Body mass index at time of HIV diagnosis: a strong and independent predictor of survival

Marianne van der Sande, Maarten F Schim van der Loeff, Akum A Aveika, Saihou Sabally, Toyin Togun, Ramu Sarge-Njie, Abraham S Alabi, Assan Jaye, Tumani Corrah, Hilton C Whittle

Research output: Contribution to journalA1: Web of Science-articlepeer-review


BACKGROUND: Identification of basic prognostic indicators of HIV infection is essential before widespread antiretroviral therapy can be implemented in low-technology settings. This study assessed how well body mass index (BMI:kg/m2) predicts survival.

METHODS: BMI within 3 months of HIV diagnosis was obtained from 1657 patients aged > or = 15 years, recruited in a seroprevalent clinical cohort in The Gambia since 1992 and followed up at least once. Baseline CD4+ counts and clinical assessment at time of diagnosis were done.

RESULTS: The mortality hazard ratio (HR) of those with a baseline BMI <18 compared with those with a baseline BMI > or = 18 was 3.4 (95% CI, 3.0-3.9). The median survival time of those presenting with a BMI <16 was 0.8 years, in contrast to a median survival of 8.9 years for those with a baseline BMI > or = 22. Baseline BMI <18 remained a highly significant independent predictor of mortality after adjustment for age, sex, co-trimoxazole prophylaxis, tuberculosis, reported wasting at diagnosis, and baseline CD4+ cell count (adjusted HR = 2.5, 95% CI 2.0-3.0). Sensitivity and specificity of baseline BMI <18 was comparable to that of a CD4+ count <200 in predicting mortality within 6 months of diagnosis.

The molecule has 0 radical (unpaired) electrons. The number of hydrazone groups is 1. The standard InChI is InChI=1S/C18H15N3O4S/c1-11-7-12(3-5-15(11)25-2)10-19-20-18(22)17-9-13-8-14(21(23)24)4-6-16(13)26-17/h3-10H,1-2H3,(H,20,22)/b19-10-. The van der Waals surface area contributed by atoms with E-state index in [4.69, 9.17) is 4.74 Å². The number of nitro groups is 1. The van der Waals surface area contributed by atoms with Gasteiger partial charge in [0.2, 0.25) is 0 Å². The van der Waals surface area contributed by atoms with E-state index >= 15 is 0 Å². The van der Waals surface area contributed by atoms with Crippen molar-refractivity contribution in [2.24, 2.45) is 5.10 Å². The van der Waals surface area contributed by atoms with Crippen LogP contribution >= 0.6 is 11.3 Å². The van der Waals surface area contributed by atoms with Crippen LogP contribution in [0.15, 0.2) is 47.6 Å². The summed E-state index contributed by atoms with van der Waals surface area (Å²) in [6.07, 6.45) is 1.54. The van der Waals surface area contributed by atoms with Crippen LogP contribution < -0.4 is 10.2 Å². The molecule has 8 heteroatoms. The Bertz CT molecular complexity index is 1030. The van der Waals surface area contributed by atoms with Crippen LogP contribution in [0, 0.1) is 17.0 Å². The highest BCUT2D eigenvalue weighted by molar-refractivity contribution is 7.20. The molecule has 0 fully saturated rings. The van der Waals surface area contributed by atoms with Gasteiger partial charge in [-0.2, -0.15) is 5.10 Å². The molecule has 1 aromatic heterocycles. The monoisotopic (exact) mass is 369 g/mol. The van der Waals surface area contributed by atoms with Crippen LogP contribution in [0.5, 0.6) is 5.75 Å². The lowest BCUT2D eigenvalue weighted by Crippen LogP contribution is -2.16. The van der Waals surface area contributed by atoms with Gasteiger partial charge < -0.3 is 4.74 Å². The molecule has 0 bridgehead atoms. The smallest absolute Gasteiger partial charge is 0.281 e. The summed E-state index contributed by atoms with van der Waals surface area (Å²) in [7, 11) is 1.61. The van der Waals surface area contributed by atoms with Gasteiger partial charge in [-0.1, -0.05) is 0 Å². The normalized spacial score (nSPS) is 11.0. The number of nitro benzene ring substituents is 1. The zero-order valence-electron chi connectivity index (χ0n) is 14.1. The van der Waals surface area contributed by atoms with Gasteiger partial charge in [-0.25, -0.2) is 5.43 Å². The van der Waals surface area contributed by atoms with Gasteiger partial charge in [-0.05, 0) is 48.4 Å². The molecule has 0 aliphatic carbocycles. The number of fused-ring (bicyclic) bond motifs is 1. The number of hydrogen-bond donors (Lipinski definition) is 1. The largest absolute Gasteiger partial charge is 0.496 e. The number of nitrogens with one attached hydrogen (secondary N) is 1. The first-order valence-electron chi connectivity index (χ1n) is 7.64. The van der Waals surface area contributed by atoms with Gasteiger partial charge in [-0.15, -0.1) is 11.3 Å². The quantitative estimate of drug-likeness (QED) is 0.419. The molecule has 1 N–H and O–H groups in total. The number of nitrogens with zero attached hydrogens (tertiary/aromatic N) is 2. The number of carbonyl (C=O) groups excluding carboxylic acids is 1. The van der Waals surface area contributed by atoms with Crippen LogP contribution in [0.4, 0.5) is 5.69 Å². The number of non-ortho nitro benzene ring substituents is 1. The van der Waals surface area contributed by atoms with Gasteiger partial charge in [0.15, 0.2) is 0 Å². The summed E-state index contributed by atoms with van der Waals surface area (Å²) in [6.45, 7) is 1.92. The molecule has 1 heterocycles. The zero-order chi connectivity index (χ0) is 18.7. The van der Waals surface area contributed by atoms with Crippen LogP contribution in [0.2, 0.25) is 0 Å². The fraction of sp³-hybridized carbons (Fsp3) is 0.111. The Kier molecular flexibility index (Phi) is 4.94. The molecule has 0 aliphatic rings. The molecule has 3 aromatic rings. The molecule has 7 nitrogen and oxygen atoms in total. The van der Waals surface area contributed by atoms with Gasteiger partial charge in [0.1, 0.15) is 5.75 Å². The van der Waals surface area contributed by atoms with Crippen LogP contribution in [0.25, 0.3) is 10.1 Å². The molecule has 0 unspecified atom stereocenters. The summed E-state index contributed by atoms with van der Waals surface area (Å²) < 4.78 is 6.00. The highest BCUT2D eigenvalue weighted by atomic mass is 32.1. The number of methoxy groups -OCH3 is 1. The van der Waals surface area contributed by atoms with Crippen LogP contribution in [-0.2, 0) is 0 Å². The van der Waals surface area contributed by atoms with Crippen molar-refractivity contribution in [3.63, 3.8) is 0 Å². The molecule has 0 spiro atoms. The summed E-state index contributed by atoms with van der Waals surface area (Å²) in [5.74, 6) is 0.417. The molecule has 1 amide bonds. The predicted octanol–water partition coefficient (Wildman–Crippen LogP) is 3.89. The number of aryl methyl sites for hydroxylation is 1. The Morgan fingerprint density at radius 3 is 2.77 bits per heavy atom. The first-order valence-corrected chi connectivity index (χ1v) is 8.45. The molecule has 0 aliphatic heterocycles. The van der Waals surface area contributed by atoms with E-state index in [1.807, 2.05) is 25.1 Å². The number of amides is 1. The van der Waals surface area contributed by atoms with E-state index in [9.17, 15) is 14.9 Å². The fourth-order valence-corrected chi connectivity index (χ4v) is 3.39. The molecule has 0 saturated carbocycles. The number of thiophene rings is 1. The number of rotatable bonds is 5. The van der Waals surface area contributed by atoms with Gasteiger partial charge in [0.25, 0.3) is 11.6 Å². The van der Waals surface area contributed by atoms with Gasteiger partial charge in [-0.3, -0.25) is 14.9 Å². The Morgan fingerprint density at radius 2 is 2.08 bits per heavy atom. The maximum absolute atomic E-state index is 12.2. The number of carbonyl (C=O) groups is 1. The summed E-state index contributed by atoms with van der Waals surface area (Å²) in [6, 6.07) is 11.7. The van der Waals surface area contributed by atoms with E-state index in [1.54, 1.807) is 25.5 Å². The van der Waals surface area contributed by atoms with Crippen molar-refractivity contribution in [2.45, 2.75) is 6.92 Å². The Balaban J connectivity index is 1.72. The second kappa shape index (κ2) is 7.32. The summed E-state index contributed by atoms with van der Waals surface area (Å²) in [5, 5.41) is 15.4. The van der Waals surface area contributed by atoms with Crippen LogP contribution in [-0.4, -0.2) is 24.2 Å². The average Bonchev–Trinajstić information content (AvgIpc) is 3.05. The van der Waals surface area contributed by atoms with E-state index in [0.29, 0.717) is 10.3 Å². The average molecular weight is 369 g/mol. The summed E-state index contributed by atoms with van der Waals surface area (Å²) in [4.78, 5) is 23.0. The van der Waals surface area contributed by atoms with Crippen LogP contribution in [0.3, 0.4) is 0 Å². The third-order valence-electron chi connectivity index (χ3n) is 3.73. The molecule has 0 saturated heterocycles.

DISCUSSION: BMI at diagnosis is a strong, independent predictor of survival in HIV-infected patients in West Africa. In the absence of sophisticated clinical and laboratory support, BMI may also prove a useful guide for deciding when to initiate antiretroviral therapy.

Original languageEnglish
JournalJournal of Acquired Immune Deficiency Syndromes
Issue number2
Pages (from-to)1288-1294
Number of pages7
Publication statusPublished - 2004


  • Adolescent
  • Adult
  • Aged
  • Body Mass Index
  • CD4 Lymphocyte Count
  • Cohort Studies
  • Female
  • Follow-Up Studies
  • HIV Infections/blood
  • HIV Seropositivity/immunology
  • HIV-1
  • HIV-2
  • Humans
  • Male
  • Middle Aged
  • Predictive Value of Tests
  • Survival Analysis


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